More of this please, Nova? (Image: Debby Wong-US PRESSWIRE)

Nova Stunning in Return; Yankees Keep Pace in AL East Race

If you could sum up the Yankees 2012 season so far, it would be inconsistent. No one has personified that more than Ivan Nova this year. However, Nova was sparkling in his return from the DL in an important game against the Tampa Bay Rays. He gave up only two runs while striking out eight and walking off to a standing ovation in the sixth inning in a 5-3 win this afternoon.

Those numbers don’t tell the entire story about Nova’s outing today. What has ailed him all season – lack of location – was actually his greatest asset today. He was able to use both sides of the plate, run his fastball up to 95 mph and compliment it with great offspeed stuff. All in all, he looked like the 2011 version of himself, not the awful 2102 edition, with a final line: 6+ innings, four hits, two earned runs, two walks, eight strikeouts, and one home run allowed.

Nova wasn’t the only one who saw a resurgence. Curtis Granderson started the scoring with a bang when he launched a two-run home run off James Shields in the bottom of the second. It’s his 39th home run of the season. Perhaps more telling is the fact that he’s hit five home runs in his last six games. Shields, on the very next batter, gave up a solo shot to Eduardo Nunez, who has played shortstop since Derek Jeter‘s leg injury in the Boston series. Nunez has played great defense and has pitched in some offense too since being recalled when rosters expanded.

The bottom of the fifth saw the Yankees tack on to their three-run lead when Jeter drove in Ichiro Suzuki. Ichiro worked a walk after fighting off a few tough pitches, then proceeded to steal his 21st base of the season, where Jeter then grounded a pitch up the middle for an RBI single.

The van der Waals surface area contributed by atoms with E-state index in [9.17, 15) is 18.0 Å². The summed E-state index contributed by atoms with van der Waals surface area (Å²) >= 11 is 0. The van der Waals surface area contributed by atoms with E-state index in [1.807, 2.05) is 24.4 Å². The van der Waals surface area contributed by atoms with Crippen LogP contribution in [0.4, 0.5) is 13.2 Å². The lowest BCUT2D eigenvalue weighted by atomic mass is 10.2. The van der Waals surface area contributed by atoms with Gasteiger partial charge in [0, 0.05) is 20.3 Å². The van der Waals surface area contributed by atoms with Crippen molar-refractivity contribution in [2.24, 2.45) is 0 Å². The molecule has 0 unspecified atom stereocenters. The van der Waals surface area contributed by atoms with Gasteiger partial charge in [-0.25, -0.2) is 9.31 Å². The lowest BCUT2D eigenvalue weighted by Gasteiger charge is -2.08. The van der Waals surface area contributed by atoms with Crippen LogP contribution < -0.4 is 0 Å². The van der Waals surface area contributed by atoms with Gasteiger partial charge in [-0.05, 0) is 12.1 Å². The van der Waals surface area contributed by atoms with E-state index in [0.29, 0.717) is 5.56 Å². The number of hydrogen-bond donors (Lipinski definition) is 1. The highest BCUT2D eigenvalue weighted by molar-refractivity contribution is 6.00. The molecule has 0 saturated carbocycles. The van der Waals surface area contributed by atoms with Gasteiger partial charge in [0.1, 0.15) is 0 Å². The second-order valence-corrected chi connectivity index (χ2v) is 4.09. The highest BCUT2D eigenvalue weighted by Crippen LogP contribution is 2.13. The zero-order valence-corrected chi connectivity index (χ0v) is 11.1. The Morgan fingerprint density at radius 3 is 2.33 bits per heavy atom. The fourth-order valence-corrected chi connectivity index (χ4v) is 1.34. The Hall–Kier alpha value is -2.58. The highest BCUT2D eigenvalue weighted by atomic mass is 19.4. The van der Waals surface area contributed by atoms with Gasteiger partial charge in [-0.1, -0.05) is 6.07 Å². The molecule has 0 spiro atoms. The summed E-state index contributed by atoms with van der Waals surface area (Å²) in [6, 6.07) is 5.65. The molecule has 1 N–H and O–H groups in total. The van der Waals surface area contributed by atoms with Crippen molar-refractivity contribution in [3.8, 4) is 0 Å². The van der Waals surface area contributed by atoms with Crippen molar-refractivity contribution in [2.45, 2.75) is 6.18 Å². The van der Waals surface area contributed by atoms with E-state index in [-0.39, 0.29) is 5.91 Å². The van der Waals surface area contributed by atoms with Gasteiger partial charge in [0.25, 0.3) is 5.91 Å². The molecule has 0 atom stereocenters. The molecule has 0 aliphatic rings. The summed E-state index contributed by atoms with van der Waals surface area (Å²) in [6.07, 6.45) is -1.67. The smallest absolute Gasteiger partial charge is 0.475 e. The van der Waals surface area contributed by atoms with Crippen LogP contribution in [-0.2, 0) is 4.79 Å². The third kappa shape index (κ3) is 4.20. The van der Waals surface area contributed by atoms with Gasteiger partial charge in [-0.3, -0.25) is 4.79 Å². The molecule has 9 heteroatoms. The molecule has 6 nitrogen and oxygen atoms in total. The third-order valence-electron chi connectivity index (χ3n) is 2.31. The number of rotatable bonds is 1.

However, trouble started brewing in the sixth inning for the Yankees when Evan Longoria drove a pitch into the right center field seats, putting the Rays on the board. Nova came back out in the seventh inning and promptly gave up a single to Jeff Keppinger, after which Joe Girardi immediately yanked him in favor of  Boone Logan. The southpaw induced a groundball for an out, but also gave up an double to Ryan Roberts.

With runners at second and third with one out, Girardi brought in Joba Chamberlain, who made a great play on a comebacker for the second out. But, he then gave up a two-out single to Luke Scott, allowing both inherited runners to score, which has been a typical outcome for Joba since returning to the team.

Where the Yankees bats would normally shrivel up and not produce in the late innings, they added a run in the eighth inning after Alex Rodriguez singled home Robinson Cano, who doubled one batter earlier. It was an important insurance run for a bullpen that’s been very up-and-down in the second half. David Robertson came in and gave the Yankees a 1-2-3 eighth inning, and Rafael Soriano made things interesting in the ninth inning (giving up a single and a walk), but ultimately slammed the door shut and untucked for his 39th save of the year.

If there’s one aspect of this game we can draw aspirations from, it’s that the inconsistent players (Nova and Granderson) came up huge. If they can somehow get on a roll in these last few weeks of the season, the Yankees will be heading to the playoffs with the division in hand.

The Yankees are back at it tomorrow in an early afternoon game against the Rays. Hiroki Kuroda (13-10, 3.17 ERA) will take on young upstart Matt Moore (10-10, 3.68 ERA) in the rubber match of the three-game series

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